Raiding the Pantry to Battle Stroke
Olive oil vs. stroke
To look at the potential connection between olive oil consumption and risk of stroke, researchers conducted a two-part study. For part one, they collected information from 7,625 healthy, stroke-free, older adults regarding their diet and exercise habits, usual body weight, how much olive oil they typically ate, and other risk factors for stroke, including blood pressure, diabetes, smoking habits, heart disease, and alcohol use. For the second part of the study, researchers collected blood samples from 1,245 of the 7,625 part one study participants, and analyzed these samples for levels of oleic acid, the main type of fat in olive oil and a marker of olive oil consumption. The higher the levels, typically the more olive oil a person consumes.
After following this group of adults for six years, the researchers found:
- compared with people who never used olive oil, those who used olive oil most often—typically daily—had 41% lower risk of having a stroke, and
- compared with people who had the lowest levels of oleic acid in their blood, those with the highest had 73% lower risk of having a stroke
Securing a stroke-free future
This two-part study suggests that dietary olive oil may protect against stroke, particularly ischemic stroke, the type most common in the US and Europe. In ischemic stroke, one or more blood vessels to the brain become blocked. Blood flow is interrupted, leading to brain damage.
Here are some brain-protection tips.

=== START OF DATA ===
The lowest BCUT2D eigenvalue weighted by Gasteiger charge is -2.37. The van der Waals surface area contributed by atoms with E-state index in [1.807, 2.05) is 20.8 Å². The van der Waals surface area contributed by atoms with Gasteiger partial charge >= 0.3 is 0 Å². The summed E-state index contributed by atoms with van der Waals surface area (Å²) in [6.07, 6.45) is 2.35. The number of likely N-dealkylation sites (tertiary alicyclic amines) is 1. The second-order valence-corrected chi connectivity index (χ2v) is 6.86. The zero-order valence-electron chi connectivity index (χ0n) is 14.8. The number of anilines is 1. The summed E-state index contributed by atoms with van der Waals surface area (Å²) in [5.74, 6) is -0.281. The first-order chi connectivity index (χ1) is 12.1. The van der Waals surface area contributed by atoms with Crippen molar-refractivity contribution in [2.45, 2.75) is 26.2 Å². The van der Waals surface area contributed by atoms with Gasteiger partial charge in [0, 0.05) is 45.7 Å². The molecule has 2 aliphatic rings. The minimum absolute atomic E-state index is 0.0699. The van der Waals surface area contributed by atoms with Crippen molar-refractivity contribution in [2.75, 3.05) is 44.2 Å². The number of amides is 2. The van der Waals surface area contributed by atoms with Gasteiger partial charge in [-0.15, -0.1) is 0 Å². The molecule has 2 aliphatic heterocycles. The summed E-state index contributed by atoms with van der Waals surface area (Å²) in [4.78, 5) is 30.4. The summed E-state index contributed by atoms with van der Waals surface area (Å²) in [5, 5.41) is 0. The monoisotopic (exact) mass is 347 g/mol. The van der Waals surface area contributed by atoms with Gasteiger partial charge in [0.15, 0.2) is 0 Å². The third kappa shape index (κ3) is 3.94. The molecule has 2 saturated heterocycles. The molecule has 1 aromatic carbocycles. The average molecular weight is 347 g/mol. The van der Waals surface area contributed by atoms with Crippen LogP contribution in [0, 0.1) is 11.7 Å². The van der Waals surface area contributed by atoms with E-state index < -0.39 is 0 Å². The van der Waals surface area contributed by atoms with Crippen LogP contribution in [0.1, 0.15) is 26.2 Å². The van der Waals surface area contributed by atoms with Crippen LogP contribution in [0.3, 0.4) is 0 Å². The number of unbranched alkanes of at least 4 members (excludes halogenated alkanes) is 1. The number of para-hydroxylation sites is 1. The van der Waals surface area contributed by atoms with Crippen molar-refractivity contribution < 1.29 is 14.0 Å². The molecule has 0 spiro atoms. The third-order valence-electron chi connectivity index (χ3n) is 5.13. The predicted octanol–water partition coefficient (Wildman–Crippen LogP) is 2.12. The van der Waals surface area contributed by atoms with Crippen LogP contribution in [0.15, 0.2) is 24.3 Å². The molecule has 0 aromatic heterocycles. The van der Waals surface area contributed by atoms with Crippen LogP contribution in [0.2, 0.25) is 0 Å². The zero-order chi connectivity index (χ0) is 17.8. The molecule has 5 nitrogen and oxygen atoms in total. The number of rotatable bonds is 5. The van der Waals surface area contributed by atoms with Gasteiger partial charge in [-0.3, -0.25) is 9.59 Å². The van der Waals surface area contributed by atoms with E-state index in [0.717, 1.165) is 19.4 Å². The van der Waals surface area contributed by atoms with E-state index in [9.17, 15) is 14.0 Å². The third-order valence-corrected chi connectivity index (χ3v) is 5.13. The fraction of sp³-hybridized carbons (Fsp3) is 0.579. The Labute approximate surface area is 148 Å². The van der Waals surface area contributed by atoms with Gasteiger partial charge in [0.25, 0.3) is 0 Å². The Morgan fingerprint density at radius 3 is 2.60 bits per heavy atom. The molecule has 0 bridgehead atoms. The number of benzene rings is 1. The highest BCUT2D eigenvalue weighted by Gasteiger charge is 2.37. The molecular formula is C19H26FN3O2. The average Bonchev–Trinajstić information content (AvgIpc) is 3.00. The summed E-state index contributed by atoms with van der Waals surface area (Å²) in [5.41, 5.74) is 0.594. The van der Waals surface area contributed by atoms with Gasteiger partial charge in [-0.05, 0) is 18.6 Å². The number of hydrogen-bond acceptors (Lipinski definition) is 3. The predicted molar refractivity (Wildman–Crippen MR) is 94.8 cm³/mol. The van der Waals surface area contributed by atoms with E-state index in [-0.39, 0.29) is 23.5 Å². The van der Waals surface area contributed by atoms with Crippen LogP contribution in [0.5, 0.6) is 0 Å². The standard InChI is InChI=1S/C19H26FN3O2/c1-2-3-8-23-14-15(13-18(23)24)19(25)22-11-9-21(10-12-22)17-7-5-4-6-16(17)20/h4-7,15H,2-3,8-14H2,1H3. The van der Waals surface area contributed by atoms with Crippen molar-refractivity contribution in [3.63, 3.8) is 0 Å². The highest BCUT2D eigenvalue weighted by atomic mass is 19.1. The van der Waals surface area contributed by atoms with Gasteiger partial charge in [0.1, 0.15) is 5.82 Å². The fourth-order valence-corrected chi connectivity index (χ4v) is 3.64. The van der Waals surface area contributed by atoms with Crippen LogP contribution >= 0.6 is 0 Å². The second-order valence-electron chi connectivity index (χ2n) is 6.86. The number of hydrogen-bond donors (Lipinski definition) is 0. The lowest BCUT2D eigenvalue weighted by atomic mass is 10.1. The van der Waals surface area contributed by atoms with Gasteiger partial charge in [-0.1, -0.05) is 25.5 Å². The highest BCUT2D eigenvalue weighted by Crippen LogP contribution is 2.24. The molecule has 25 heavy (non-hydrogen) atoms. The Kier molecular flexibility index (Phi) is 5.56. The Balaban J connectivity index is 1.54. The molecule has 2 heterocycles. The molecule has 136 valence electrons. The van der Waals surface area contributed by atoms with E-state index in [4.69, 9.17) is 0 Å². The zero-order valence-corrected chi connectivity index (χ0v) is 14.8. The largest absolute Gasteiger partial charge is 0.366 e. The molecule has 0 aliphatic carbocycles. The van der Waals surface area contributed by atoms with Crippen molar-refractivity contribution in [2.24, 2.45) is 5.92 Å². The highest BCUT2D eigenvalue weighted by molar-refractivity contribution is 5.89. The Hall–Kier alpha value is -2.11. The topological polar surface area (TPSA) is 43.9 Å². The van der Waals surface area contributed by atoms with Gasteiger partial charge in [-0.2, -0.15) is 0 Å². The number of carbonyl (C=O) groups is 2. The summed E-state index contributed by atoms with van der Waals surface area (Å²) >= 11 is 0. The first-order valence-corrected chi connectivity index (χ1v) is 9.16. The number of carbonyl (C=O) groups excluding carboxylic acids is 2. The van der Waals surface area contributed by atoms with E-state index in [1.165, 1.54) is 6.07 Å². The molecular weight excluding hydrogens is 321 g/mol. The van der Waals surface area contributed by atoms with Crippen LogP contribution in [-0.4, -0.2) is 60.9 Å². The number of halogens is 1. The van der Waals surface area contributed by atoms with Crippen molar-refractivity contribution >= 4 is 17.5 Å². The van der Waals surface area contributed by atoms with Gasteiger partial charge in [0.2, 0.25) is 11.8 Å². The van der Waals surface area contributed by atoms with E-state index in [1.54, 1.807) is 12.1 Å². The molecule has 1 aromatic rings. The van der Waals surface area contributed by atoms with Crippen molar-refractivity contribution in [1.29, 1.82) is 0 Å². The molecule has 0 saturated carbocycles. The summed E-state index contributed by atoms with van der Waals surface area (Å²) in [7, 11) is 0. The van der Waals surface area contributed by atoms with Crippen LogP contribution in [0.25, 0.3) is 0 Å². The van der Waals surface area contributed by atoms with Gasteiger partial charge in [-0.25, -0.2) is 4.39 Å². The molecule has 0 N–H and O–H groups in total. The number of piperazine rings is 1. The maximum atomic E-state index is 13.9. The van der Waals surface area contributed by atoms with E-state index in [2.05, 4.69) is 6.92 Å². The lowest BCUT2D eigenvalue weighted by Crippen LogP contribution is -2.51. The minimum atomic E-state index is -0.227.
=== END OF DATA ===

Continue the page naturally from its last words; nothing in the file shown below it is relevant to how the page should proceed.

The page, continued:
- In this study, people who ate the most olive oil tended to be thinner and more physically active, have lower cholesterol and triglyceride blood levels, and eat more fish, fruits, and vegetables than non-olive oil consumers. All of these habits also keep stroke risk in check, and we’d be wise to adopt them as much as possible.
- To avoid adding extra calories you don’t want or need, replace other oil in your diet with olive oil, rather than simply adding more oil.
- Use olive oil any way that you use other cooking oils, including for stir-frying, baking, and sautéing.
- Instead of buttering your whole grain bread, try a little dip of extra virgin olive oil (EVOO) for a healthier, flavorful treat.
- Keep your cholesterol and blood pressure in a healthy range. If you don’t know these numbers, talk to your doctor to find out, and develop a plan, if needed, to address cholesterol or blood pressure that is too high.
(Neurology 2011; 77:1-1)
Suzanne Dixon, MPH, MS, RD, an author, speaker, and internationally recognized expert in chronic disease prevention, epidemiology, and nutrition, has taught medical, nursing, public health, and alternative medicine coursework. She has delivered over 150 invited lectures to health professionals and consumers and is the creator of a nutrition website acclaimed by the New York Times and Time magazine. Suzanne received her training in epidemiology and nutrition at the University of Michigan, School of Public Health at Ann Arbor.